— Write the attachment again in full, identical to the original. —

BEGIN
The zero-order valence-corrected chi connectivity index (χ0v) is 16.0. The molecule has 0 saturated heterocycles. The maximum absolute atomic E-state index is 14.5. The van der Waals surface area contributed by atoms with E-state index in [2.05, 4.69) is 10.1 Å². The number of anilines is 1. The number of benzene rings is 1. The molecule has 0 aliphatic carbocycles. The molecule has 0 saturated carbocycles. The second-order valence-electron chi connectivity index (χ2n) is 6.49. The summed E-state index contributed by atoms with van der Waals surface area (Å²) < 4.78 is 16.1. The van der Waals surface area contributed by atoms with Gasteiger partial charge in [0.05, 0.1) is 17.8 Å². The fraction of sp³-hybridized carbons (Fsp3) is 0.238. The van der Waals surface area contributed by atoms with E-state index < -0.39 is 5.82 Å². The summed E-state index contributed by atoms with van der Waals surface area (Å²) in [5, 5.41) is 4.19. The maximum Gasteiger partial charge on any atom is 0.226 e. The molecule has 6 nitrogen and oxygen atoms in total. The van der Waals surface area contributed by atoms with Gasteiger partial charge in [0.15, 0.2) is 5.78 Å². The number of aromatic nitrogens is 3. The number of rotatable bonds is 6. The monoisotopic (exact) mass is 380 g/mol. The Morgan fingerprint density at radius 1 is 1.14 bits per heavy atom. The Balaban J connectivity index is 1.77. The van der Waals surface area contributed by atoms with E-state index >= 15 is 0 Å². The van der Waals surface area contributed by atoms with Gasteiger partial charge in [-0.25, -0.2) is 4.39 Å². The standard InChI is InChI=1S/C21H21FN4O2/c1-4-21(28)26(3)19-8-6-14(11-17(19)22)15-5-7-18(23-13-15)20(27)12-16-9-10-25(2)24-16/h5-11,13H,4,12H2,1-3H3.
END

The zero-order valence-corrected chi connectivity index (χ0v) is 16.0. The molecule has 0 saturated heterocycles. The maximum absolute atomic E-state index is 14.5. The van der Waals surface area contributed by atoms with E-state index in [2.05, 4.69) is 10.1 Å². The number of anilines is 1. The number of benzene rings is 1. The molecule has 0 aliphatic carbocycles. The molecule has 0 saturated carbocycles. The second-order valence-electron chi connectivity index (χ2n) is 6.49. The summed E-state index contributed by atoms with van der Waals surface area (Å²) < 4.78 is 16.1. The van der Waals surface area contributed by atoms with Gasteiger partial charge in [0.05, 0.1) is 17.8 Å². The fraction of sp³-hybridized carbons (Fsp3) is 0.238. The van der Waals surface area contributed by atoms with E-state index < -0.39 is 5.82 Å². The summed E-state index contributed by atoms with van der Waals surface area (Å²) in [5, 5.41) is 4.19. The maximum Gasteiger partial charge on any atom is 0.226 e. The molecule has 6 nitrogen and oxygen atoms in total. The van der Waals surface area contributed by atoms with Gasteiger partial charge in [0.15, 0.2) is 5.78 Å². The number of aromatic nitrogens is 3. The number of rotatable bonds is 6. The monoisotopic (exact) mass is 380 g/mol. The Morgan fingerprint density at radius 1 is 1.14 bits per heavy atom. The Balaban J connectivity index is 1.77. The van der Waals surface area contributed by atoms with E-state index >= 15 is 0 Å². The van der Waals surface area contributed by atoms with Gasteiger partial charge in [-0.25, -0.2) is 4.39 Å². The standard InChI is InChI=1S/C21H21FN4O2/c1-4-21(28)26(3)19-8-6-14(11-17(19)22)15-5-7-18(23-13-15)20(27)12-16-9-10-25(2)24-16/h5-11,13H,4,12H2,1-3H3.